One isolated object does not always give up its secrets, but within the ensemble of your solo exhibition Present Perfect I see a pattern emerging that follows a reasonably coherent story line. Present Perfect is a verb form unlike any other in French or Dutch and specifies a particular relationship with time. An action or description in the "present perfect" has its beginning taken from the past, still refers to the present, and will only come to an end in the future. The past is still active in the "present perfect", the present is being inscribed and the future is already formed. This is time that does not revolve around an exact determination, on just one moment, but circles as a shadow does around a nail in the wall. Like the day sliding along a sundial. But this is where the perceptible ends. The head of the nail bears the microscopic engraving Present Perfect, invisible to the naked eye. The photo produced by an electronic microscope must convince us of this in any case. If one were to try to fragment time minimally in the hope of somehow isolating a “now”, into a nano-second for example, then it would loose its meaning. Present Perfect refers to the unresolved time of change, to a present constantly renewing itself, that must be understood not as a point but as a stream.
What is time anyway? And how directly can we experience it? For the most part it passes without us much being in it. And if we become conscious of it, when we perceive it, that mostly happens indirectly, because we suddenly become aware of the ticking of a clock, or through a sea of time (like in a waiting room), or through a lack of it (an appointment that we can no longer make). In juxtaposition, a perfect present goes by unnoticed and loses itself in timelessness.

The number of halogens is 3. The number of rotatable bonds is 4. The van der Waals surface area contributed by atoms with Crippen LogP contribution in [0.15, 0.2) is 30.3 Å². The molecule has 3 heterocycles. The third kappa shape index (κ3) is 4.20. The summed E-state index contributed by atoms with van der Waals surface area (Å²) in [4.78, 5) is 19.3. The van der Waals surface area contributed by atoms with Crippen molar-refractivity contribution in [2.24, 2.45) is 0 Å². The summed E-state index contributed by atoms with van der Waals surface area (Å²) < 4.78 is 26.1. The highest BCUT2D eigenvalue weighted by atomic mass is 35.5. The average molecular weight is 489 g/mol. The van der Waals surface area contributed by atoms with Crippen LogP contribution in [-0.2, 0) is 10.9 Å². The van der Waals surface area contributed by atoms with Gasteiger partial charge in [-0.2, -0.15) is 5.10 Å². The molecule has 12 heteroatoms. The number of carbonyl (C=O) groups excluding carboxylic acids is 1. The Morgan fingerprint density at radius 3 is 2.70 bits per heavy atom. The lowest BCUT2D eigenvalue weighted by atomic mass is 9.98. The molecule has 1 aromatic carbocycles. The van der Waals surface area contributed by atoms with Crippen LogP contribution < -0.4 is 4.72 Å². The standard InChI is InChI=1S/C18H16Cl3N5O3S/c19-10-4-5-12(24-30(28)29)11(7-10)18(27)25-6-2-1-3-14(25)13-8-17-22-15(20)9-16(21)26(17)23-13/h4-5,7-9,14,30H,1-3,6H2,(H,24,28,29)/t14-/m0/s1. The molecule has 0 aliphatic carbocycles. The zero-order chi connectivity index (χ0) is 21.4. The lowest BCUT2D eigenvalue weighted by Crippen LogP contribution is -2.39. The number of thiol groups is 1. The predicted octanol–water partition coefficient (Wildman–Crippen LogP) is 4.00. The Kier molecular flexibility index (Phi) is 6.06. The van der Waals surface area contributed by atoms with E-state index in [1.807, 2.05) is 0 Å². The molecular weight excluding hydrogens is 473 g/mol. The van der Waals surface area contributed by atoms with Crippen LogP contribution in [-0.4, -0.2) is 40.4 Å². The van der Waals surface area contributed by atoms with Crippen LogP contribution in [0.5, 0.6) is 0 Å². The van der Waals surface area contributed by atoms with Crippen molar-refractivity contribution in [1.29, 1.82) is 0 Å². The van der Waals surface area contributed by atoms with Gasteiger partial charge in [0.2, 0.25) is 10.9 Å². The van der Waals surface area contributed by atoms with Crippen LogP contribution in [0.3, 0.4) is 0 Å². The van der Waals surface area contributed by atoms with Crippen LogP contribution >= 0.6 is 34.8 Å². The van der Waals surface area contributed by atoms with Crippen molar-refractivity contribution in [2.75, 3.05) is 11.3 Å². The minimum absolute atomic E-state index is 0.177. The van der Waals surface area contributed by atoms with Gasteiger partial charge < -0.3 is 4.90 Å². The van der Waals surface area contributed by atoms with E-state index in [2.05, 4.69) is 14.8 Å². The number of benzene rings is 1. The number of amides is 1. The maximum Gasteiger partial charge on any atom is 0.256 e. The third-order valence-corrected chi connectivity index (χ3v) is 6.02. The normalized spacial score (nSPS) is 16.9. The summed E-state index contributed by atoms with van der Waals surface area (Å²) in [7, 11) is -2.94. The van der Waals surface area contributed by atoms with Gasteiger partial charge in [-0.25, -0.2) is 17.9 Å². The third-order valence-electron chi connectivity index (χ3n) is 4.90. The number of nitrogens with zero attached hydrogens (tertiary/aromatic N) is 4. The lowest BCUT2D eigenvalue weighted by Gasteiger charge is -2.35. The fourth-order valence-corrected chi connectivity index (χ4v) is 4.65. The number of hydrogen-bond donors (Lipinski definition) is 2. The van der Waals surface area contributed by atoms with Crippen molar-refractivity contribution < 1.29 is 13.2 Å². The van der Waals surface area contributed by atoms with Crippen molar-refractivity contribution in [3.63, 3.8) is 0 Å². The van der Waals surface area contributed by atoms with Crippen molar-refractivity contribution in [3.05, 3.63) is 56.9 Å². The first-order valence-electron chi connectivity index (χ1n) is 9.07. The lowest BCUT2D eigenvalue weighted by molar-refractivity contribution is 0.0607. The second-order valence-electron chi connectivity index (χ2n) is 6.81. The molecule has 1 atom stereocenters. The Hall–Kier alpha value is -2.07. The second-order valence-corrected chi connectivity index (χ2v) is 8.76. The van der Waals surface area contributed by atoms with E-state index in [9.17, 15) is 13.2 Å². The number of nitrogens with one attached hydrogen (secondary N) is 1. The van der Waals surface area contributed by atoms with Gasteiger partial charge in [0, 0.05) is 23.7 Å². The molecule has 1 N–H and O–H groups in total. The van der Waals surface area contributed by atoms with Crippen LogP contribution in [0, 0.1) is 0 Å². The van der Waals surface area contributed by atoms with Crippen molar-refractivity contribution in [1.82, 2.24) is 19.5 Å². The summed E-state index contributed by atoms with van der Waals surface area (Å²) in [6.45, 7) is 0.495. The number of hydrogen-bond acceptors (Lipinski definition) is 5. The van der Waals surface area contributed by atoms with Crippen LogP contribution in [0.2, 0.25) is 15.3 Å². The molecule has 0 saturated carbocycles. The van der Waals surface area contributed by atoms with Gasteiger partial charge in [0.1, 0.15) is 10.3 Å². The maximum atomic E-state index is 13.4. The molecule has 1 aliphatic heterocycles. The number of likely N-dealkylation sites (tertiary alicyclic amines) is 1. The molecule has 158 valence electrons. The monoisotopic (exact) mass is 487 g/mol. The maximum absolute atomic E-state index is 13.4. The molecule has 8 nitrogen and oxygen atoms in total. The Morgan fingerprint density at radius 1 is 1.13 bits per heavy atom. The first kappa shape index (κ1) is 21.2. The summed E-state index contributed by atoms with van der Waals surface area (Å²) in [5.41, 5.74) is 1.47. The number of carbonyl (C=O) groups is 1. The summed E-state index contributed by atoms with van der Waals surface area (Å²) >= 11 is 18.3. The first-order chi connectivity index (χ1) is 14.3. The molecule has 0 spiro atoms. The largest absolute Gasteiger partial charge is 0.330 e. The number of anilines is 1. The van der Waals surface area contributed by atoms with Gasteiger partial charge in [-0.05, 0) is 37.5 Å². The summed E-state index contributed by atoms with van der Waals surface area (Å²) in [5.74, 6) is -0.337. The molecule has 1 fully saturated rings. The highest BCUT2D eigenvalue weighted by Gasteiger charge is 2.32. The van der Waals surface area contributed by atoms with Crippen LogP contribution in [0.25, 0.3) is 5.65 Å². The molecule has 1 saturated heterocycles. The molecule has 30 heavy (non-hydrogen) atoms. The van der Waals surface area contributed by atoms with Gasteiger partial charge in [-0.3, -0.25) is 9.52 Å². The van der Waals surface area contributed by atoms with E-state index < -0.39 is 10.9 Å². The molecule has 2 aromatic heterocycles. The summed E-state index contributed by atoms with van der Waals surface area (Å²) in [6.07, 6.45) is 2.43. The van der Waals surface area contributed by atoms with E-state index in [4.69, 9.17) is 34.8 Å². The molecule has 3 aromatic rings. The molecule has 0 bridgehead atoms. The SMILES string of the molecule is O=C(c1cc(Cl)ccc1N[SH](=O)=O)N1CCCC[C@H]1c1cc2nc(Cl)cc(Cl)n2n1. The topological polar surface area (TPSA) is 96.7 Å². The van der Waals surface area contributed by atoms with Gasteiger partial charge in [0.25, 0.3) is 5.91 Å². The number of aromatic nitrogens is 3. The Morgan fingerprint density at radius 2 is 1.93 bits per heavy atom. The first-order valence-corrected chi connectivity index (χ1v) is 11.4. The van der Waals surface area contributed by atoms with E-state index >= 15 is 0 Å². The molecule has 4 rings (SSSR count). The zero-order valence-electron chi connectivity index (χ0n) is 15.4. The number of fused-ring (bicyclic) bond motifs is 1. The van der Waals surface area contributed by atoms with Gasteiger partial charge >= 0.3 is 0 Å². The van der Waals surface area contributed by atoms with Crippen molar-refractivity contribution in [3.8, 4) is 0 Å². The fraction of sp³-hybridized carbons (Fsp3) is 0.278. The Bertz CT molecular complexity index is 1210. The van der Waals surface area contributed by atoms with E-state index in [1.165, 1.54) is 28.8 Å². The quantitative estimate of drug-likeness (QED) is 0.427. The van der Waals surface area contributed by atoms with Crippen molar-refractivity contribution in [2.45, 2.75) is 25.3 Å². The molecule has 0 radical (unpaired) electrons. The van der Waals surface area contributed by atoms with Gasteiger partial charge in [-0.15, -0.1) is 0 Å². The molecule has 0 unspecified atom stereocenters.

A visitor to your exhibition will experience both. Their ears detect sounds from the earth whose intent is to unravel a time dimension at human scale. Collected on a golden record they were launched with the spaceship Voyager, as a message to intelligent beings somewhere out there, an encounter we can look forward to in about forty thousand years, when the capsule meets the first star. In forty thousand years not even the traces of our genetic material might witness to this present. One size too large then, time is.
And then there are the works in this exhibition that do not fit the time of the exhibition for how they attach to a proper timeframe. Ground Control has a designated time of expiration. Somnium refers to succumbing to an experience of time with its own logic: sleep. Sleep has everything to do with duration: dozing, the clock round, sleeplessness (Insomniac dreams?), oversleeping, sleeping in, so much so that we actually spend as much as half of our lifetime sleeping. Once I heard about a sailor crossing the ocean alone who could only fall asleep for thirty minutes at a time: since he could be overtaken by a ship equidistant to the horizon in that time. 
Somnium plays with condensation as a temporal phenomenon, lasting on a slide only a while before disappearing, exhausted by the projector's light and heat. In Vapor drawings our breath makes drawings on a black surface. These last but momentarily. What matters is not the drawing on the surface, but the experience of our breath. Time and breath, what blood brothers these are. Breath allows time to give existence its want. Breath produces rhythm, in and out. Time and breath are most congenial if they happen automatically, without much emphasis. At its condensing on the black plate we can mark time by the journey of a breath. Visual witness, shadow of the temporal. Present Perfect has a shadow, XY is the dancing shadow of fine nylon thread moving about in the air rising from a radiator. White Shadow grasps the shadow of warm air rising from a candle. Indecipherable, doomed to disappear, shadows constantly travel. Anyone wanting to lurk in shadow, cannot sit quietly, but must accompany her through time.